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Container Sidecar (Erl, Naserpour)

How can microservices efficiently interact with required utility components and services?

Container Sidecar

Problem

A microservice may need access to components and services that perform common utility tasks, such as monitoring, logging and auditing. It would be impractical to redundantly copy them into the microservice deployment boundary. At the same time, it may be inefficient for the microservices to remotely interact with them.

Solution

The utility components and services are deployed on the same host as the microservice, thereby allowing the microservice to efficiently access them, as needed.

Application

Logical or physical isolation layers can be used to place the utility components and services into separate processes or containers.

The microservice and the utility components are deployed into separate containers on the same underlying host. The container used to host the utility components is referred to as the sidecar. If runtime exceptions occur in the sidecar, they do not cascade over to the microservice deployment.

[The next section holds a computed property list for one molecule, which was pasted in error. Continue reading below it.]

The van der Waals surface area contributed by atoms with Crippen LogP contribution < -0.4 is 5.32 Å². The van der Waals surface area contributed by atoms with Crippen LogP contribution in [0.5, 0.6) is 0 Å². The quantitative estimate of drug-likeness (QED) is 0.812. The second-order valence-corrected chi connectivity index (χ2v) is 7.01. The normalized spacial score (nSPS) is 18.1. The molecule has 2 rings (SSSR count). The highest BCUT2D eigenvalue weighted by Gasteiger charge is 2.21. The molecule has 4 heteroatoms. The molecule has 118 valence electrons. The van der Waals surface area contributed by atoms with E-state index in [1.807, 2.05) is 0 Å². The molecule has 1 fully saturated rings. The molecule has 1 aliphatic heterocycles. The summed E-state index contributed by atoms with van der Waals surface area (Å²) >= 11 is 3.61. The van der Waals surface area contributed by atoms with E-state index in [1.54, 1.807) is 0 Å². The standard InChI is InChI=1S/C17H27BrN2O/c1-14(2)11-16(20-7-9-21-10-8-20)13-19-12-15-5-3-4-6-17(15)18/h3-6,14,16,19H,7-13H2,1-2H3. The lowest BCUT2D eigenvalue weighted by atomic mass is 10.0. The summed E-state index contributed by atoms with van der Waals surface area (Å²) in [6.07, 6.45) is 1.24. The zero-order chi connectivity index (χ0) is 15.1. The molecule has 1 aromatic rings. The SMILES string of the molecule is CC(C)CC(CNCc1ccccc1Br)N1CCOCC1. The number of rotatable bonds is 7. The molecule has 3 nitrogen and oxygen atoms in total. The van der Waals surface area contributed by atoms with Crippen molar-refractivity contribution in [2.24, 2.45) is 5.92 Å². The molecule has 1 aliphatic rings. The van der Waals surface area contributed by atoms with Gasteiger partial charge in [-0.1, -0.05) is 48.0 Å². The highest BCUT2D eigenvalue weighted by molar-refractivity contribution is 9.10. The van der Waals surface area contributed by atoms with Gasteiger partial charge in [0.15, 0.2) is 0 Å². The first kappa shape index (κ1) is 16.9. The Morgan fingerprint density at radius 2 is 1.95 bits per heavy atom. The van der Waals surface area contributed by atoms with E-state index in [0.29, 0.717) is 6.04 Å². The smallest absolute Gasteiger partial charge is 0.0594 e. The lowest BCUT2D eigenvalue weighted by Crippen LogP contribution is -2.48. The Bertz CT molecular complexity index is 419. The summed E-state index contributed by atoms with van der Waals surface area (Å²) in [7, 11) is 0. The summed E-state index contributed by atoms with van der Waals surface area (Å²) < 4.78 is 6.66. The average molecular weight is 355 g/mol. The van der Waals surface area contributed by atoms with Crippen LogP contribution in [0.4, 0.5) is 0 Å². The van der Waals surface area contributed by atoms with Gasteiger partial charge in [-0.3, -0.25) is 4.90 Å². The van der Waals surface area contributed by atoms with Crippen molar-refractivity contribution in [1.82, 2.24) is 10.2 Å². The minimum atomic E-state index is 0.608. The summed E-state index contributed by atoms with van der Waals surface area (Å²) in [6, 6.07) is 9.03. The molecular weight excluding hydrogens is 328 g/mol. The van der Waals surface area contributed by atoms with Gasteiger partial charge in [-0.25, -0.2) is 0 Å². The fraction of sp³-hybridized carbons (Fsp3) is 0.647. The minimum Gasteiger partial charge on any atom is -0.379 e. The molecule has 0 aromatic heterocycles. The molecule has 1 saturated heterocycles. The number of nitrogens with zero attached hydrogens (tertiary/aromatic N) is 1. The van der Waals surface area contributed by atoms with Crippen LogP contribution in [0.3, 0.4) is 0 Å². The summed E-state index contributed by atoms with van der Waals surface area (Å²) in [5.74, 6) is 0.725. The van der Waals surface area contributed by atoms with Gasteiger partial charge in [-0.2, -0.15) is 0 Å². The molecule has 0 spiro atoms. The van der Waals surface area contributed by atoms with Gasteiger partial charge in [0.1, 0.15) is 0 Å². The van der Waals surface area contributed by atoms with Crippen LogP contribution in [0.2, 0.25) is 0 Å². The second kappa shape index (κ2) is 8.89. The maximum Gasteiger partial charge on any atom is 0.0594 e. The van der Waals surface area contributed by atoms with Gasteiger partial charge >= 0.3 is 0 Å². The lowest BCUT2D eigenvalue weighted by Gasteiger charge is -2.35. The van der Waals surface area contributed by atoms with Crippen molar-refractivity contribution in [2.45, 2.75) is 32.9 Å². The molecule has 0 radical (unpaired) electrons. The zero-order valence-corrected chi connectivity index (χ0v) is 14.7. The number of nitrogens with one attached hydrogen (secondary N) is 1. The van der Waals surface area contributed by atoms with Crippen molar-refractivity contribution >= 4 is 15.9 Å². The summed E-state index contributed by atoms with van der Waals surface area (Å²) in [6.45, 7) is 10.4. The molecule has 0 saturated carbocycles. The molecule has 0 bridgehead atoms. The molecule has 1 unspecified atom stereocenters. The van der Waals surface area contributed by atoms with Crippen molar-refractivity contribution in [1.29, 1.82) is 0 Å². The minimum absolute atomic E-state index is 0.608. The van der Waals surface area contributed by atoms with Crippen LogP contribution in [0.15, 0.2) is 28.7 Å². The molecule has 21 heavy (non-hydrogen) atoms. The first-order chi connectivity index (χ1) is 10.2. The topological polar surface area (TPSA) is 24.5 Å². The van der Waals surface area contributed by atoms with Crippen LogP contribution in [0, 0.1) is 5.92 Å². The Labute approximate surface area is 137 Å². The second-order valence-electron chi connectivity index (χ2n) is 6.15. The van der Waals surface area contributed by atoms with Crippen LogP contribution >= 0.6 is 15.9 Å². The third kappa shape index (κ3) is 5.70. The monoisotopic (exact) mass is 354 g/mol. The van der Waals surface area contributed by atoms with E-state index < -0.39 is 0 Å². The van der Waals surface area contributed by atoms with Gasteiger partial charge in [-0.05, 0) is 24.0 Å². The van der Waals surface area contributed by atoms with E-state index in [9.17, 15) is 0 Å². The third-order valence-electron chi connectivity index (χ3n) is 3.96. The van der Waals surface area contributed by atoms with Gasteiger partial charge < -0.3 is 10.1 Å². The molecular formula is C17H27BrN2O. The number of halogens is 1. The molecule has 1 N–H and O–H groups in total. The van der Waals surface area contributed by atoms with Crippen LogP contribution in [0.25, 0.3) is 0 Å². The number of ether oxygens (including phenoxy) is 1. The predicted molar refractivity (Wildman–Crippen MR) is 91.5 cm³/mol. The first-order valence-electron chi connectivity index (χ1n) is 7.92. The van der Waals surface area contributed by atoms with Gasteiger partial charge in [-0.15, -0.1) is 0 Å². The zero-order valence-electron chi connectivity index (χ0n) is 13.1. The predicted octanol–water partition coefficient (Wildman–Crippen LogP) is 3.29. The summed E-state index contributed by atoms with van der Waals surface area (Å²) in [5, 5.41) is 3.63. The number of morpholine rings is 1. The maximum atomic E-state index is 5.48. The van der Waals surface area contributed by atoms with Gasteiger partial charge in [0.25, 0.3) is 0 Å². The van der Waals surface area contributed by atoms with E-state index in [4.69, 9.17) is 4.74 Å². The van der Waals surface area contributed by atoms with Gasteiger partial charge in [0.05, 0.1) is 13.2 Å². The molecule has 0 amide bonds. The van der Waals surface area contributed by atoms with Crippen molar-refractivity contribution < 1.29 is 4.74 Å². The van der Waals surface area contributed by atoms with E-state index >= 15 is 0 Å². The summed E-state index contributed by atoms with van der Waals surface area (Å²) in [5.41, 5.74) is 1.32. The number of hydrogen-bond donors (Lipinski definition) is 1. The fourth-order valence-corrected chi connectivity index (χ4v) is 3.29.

Container Sidecar: Microservice A and the set of utility components are isolated from each other on separate containers and hosted on the same Virtual Machine A.

Microservice A and the set of utility components are isolated from each other on separate containers and hosted on the same Virtual Machine A.

This pattern can be applied to enable the microservice and sidecar to share resources, such as filesystems, as explained in the complete pattern description.

Module 10: Advanced Microservice Architecture & Containerization.

This pattern is covered in Module 10: Advanced Microservice Architecture & Containerization..

For more information regarding microservice and containerization courses and accreditation,
visit the Microservice Architect Certification program page..